Check out a "Ditch Witch".  I understand they are available at most tool rental places and, if I understand correctly, it will readily drill under a driveway as you need.  I have not used one as I moved from the house where I was going to use it, but I was told that it would do the job.
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WA2TNO
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« Reply #10 on: February 02, 2007, 08:30:47 AM »

I did this years ago, running coax through a galvanized pipe just below soil level to a 20 meter ground plane antenna, also supported by galvanized pipe (with the feed routed through the pipe).  It worked great.  One thing I speculated on, but never confirmed, was that the galvanized steel pipe acted as a choke to stray RF current on the outer surface of the coax cable... helping to keep stray RF out of the shack.  This was the best behaved antenna I ever had...in a rural environment...with no TVI or RFI.  

That's a big plus when the rest of the family and neighbors are watching weak signal TV and listening to weak signal AM and FM broadcasts.

WA2TNO
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KG6OMK
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« Reply #11 on: February 02, 2007, 06:06:29 PM »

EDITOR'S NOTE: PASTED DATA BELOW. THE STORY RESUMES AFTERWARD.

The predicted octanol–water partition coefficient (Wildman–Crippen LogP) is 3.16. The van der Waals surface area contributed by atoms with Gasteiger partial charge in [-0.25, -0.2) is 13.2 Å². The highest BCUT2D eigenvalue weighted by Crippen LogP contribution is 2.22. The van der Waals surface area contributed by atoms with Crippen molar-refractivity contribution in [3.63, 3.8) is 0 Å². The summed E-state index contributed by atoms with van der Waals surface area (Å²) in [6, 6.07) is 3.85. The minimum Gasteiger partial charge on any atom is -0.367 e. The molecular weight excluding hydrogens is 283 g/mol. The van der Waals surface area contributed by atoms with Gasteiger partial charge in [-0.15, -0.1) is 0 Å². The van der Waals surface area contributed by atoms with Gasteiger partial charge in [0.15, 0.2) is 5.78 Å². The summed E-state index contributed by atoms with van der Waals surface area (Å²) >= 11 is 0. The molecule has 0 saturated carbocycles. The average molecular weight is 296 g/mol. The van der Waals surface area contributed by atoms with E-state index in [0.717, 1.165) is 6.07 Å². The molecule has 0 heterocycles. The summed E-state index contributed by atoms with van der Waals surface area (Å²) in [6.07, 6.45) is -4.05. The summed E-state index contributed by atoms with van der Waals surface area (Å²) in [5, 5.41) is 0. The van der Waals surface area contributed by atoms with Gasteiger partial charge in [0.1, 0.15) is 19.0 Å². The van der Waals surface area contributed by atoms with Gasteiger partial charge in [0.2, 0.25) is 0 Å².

I put pipe under a 15 foot wide concrete driveway without digging it up.  I dug a small hole one side about 18 inches deep and a couple feet square.  I got a short section of pipe, connect one end to a garden hose and hammered (5 pound sledge) the other end to make a pointed nosel.  It is not hard to push the pipe through dirt and if you put a 90 degree ell on before the hose you can use the 5 pound hammer to force the pipe.  After a few feet are in screw on another section of pipe.  After you have pushed enough pipe under the driveway only then dig the second hole.

Once you have this done try forcing a large diameter conduit.  A grey 2" PVC would be perfect
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NI0C
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« Reply #12 on: February 27, 2007, 03:15:17 PM »

I spent most of today working on my coax replacement project.  I routed new coax (Davis Buryflex) and a five conductor remote control cable (for a Force 12 Sigma GT-5 antenna) through a new piece of 3/4 PVC conduit across the slot I dug ten years ago in the driveway.  Much of the 125 ft coax run is neatly stashed in PVC near the ground tucked between the fence boards and the fence posts of my wooden privacy fence.  The cable goes to an MFJ remote switch controlled by a DC signal in the coax.  (Thanks a heap to Steve, WB2WIK, for suggesting this.)  

Thanks to all those who gave suggestions for getting a larger pipe buried under a driveway.  Unfortunately, in my case, this wouldn't work because I only have a couple of feet clearance on each side of the driveway (one side is near the brick wall of the attached garage; the other is near the aforementioned privacy fence).  

I think I'm going to enjoy the new installation for a long time, and the XYL is pleased because it looks so much better than the last installation.  

73 & thanks again to everyone for their hints and suggestions!

Chuck  NI0C